With this feedback to the proposals of the European Network of Transmission System Operators for Electricity (ENTSO-E) and for Gas (ENTSOG) for the Ten Year Network Development Plan (TYNDP) 2024, CAN Europe would like to raise its concerns about the compatibility of the scenarios for European energy infrastructure with the Paris Agreement. While we acknowledge some progress in transparency and variation of the scenarios, we still see room for improvements to better prepare our networks for an accelerated energy transition.
According to our understanding, the suggested storylines (‘Decentralised Energy’ and ‘Global Ambition’) can only be considered as preliminary because the design of future scenarios under the TYNDP will have to be aligned to the overarching principles of the upcoming Scenario Guideline by the European Union’s Agency for the Cooperation of Energy Regulators (ACER), expected in January 2023.
For CAN Europe, it is self-evident that all TYNDP scenarios need to show pathways towards the Paris Agreement‘s objective of limiting average global temperature increase to 1.5°C. While the storyline matrix presented by the ENTSOs on 20 July 2022 claims to be fully in line with the EU’s 2030 targets and its 2050 climate neutrality objective, we fear that these scenarios again imply overshooting the (very generous) carbon budget allocated.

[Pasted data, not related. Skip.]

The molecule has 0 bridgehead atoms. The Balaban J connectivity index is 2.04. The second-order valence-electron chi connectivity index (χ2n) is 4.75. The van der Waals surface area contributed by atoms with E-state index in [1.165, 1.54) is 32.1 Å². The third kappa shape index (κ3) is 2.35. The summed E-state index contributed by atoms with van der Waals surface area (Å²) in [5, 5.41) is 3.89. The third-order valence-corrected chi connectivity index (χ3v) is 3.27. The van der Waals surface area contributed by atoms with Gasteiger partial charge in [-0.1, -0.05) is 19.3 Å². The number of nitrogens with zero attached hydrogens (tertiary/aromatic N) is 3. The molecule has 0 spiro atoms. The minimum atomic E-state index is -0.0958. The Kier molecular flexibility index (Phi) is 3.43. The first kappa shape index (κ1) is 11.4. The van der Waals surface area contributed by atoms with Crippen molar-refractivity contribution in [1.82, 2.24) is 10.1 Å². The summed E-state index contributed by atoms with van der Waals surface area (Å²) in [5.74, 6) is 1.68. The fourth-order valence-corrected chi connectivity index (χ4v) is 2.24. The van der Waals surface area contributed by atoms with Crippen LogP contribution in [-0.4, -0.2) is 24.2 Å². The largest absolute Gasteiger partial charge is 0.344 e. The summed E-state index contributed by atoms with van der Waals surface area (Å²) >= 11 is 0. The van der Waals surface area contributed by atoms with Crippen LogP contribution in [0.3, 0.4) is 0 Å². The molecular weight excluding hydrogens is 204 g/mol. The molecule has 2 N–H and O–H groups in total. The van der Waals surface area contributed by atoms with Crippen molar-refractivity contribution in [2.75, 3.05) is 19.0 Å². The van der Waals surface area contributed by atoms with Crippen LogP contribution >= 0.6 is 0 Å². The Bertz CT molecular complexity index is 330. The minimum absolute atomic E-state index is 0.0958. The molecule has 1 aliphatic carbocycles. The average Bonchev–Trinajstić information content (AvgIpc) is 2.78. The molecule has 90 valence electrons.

By allowing too high greenhouse gas emissions before 2050, the TYNDP scenarios would only theoretically respect the Paris Agreement’s 1.5°C threshold if disproportionately strong emissions reductions and carbon removals come into play very quickly after 2050. The scenarios then would bet again on the quick roll-out of carbon removal technologies such as Direct Air Capture, Carbon Capture and Storage (CCS) and bioenergy with CCS whose readiness and availability remains questionable.